Animals are everywhere in the City and, after some really nice feedback on my previous City Animals blog, I have decided to put together another selection.
First up is this magnificent leaping fox. It appears on the exquisite Grade II listed Art Deco shopfront of the Fox company, who manufactured and repaired umbrellas. Mr Fox opened his first shop in the City in 1868 but this shop dates from 1935. You can still purchase a classy Fox umbrella if you go to their website, but the shop is now a wine bar.
It’s easy to understand why lion heads have been chosen to adorn so many late Victorian and early 20th Century buildings. They are fierce, brave, noble, the king of the beasts and, of course, immediately recognisable as a symbol of Great Britain in the heyday of Empire.
Once surrounded by the throbbing printing presses of Fleet Street newspapers, Gough Square is today a quiet haven off the noisy main road. Now known as Dr Johnson’s House, 17 Gough Square was built by one Richard Gough, a City wool merchant, at the end of the seventeenth century. It is the only survivor from a larger development and Dr Johnson lived here from 1748 to 1759 whilst compiling his famous disctionary.
Nearby, Johnson’s most famous cat, Hodge, is remembered by this attractive bronze by John Bickley which was unveiled by the Lord Mayor, no less, in 1997. Hodge sits atop a copy of the dictionary and alongside a pair of empty oyster shells. Oysters were very affordable then and Johnson would buy them for Hodge himself. James Boswell, in his Life of Johnson, explained why:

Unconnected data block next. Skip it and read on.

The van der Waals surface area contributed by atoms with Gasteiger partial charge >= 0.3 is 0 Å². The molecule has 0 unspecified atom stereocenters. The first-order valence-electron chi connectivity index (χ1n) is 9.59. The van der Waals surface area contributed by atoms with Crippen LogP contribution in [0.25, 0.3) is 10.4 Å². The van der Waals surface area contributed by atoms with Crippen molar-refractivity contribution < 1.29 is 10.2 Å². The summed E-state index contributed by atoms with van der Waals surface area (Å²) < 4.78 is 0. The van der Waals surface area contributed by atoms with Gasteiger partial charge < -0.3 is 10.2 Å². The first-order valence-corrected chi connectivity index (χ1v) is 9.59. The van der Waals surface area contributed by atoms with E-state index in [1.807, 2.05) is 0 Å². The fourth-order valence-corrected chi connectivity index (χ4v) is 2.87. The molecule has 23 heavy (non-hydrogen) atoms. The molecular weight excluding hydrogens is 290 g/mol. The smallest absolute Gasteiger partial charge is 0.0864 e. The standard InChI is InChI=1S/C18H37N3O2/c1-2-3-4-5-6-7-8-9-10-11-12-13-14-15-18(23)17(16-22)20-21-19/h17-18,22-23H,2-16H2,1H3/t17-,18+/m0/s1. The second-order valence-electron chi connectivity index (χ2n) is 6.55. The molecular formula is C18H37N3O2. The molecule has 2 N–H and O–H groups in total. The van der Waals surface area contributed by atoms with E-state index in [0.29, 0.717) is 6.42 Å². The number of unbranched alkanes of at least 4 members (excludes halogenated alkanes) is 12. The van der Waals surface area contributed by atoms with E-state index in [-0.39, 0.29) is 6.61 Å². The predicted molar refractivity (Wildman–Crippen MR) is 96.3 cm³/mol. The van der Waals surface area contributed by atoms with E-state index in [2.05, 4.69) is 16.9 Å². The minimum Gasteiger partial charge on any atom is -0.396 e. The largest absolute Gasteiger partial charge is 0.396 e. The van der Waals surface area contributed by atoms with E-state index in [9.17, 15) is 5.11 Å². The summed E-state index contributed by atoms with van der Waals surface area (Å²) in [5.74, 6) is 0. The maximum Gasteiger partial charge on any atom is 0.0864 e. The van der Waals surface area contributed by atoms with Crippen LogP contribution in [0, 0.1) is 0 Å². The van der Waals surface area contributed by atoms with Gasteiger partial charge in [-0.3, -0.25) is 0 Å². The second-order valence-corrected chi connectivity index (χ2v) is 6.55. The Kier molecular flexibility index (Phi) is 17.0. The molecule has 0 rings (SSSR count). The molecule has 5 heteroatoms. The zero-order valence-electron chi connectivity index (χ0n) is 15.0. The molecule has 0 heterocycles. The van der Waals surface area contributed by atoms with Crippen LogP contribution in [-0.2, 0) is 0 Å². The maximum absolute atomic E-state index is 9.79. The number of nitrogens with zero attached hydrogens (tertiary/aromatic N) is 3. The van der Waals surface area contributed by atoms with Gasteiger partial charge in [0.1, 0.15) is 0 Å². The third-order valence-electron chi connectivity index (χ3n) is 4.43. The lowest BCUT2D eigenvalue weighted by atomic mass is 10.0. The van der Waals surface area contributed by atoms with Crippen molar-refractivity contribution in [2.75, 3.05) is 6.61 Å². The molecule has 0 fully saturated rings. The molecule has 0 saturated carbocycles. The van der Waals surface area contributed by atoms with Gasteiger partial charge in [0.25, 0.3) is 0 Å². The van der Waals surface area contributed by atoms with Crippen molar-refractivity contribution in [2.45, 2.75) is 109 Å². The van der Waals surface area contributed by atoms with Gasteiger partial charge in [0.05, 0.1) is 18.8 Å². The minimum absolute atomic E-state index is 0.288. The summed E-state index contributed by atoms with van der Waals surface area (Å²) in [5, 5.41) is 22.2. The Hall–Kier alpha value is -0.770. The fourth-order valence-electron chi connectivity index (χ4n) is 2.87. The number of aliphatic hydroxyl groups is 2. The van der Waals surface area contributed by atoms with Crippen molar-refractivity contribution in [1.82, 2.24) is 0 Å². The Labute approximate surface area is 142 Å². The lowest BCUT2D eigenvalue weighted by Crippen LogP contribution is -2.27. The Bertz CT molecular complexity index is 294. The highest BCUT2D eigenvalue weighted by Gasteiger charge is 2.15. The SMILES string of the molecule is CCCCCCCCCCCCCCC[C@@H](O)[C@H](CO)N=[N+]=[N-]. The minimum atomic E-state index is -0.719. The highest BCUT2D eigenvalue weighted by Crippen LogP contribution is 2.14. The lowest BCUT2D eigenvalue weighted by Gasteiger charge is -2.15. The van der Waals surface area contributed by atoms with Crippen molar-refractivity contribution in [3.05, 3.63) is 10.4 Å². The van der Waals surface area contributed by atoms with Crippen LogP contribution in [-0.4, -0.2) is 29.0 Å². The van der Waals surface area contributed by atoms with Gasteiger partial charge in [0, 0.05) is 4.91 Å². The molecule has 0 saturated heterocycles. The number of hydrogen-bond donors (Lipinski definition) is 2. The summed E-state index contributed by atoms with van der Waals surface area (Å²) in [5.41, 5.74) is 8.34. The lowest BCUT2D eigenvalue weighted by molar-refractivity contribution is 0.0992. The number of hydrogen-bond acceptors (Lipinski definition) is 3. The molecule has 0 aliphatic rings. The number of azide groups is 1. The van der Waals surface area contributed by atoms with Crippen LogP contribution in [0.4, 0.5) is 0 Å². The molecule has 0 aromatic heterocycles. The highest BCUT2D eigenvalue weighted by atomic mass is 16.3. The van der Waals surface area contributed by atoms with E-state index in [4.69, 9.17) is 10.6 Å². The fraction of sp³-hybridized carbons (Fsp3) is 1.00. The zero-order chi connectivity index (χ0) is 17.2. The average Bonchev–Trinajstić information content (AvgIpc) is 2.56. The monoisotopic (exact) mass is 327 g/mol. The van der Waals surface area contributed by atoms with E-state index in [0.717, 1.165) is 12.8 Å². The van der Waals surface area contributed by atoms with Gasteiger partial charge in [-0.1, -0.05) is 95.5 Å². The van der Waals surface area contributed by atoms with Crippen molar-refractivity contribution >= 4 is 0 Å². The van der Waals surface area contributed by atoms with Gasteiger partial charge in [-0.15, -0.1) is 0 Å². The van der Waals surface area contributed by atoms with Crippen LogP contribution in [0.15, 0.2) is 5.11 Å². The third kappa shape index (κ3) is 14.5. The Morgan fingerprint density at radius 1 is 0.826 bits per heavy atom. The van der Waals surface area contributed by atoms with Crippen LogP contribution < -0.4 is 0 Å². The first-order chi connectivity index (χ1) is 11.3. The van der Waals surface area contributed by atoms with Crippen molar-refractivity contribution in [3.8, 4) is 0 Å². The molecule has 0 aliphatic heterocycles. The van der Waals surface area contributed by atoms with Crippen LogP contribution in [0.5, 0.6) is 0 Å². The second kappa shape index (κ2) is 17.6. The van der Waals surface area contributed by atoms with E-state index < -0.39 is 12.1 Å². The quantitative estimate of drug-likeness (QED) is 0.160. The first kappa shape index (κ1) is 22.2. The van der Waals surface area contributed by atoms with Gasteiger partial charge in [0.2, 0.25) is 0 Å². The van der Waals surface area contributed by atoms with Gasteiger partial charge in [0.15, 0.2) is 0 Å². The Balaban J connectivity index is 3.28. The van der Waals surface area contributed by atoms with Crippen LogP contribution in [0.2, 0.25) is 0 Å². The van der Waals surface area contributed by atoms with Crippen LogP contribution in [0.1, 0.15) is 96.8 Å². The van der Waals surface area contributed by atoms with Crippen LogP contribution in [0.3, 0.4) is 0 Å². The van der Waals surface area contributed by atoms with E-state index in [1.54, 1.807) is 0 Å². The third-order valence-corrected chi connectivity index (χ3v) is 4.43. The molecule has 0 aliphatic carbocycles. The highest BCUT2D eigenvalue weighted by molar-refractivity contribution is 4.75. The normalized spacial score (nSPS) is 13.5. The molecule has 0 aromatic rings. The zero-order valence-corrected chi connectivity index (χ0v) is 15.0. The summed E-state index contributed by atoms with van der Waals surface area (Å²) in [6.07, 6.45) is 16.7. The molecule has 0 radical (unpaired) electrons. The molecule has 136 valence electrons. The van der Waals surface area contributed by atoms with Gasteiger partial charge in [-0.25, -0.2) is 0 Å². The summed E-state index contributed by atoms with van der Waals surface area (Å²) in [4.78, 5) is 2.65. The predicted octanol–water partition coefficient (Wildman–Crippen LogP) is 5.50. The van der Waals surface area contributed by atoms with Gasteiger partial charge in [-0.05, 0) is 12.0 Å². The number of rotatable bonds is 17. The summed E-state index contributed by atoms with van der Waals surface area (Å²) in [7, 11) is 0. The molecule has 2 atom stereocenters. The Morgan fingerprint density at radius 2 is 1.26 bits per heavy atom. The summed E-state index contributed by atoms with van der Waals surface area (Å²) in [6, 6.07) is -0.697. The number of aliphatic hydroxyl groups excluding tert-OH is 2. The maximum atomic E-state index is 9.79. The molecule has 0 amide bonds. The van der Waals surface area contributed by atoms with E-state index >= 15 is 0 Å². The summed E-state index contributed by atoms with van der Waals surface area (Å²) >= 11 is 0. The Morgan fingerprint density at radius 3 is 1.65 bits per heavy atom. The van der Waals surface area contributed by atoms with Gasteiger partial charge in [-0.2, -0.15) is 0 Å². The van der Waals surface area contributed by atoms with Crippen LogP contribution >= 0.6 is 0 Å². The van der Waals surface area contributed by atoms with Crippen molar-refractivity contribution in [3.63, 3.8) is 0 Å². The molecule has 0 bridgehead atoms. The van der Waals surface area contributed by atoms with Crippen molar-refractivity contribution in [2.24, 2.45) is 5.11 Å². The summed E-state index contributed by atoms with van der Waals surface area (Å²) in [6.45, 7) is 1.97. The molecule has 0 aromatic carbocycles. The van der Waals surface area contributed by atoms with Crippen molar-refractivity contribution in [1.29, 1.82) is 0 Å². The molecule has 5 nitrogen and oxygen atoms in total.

I never shall forget the indulgence with which he treated Hodge, his cat: for whom he himself used to go out and buy oysters, lest the servants having that trouble should take a dislike to the poor creature
People occasionally put coins in the shell for luck and every now and then Hodge is given a smart bow tie of pink lawyers’ ribbon.
And from a famous cat to mysterious mice. Nibbling a piece of cheese, they add charm to a building in Philpot Lane off Eastcheap and have been described (rather nicely, I think) as London’s smallest sculpture. Even though they have been repainted they are still a bit hard to find – so I am not saying precisely where they are, and hopefully you will enjoy looking for them. One theory is that the builders in 1862 were pestered by mice who persistently ransacked their lunch packs, so they left this little informal tribute. Another is that they commemorate a man who died during the construction of the nearby Monument to the Great Fire. Mice had eaten his lunch, but he accused a fellow worker by mistake, and fell to his death in the fight that followed. As to the true story behind the little rodents, your guess is as good as mine.
And now another cat.
Hanging signs were once a major feature of London’s streets and were encouraged by Charles I in order to help people find their way around at a time when many could not read. Needless to say, they became immensely popular with businesses, and proliferated to such an extent that they posed a threat to life and limb in times of storm and windy weather. When, in 1718, one brought about the collapse of an entire building frontage and killed four people it was obvious something had to be done. Nonetheless but it was not until 1762 that businesses were forced to remove them and fix them to shopfronts instead – just as we see today. The Cat and Fiddle sign in Lombard Street harks back to a tavern of that name but was only erected in 1902, along with other replicas, to celebrate the coronation of Edward VII.
And finally, this stunning black horse is part of the 2017 ‘Sculpture in the City’ project. It is at the corner of Bishopsgate and Wormwood Street,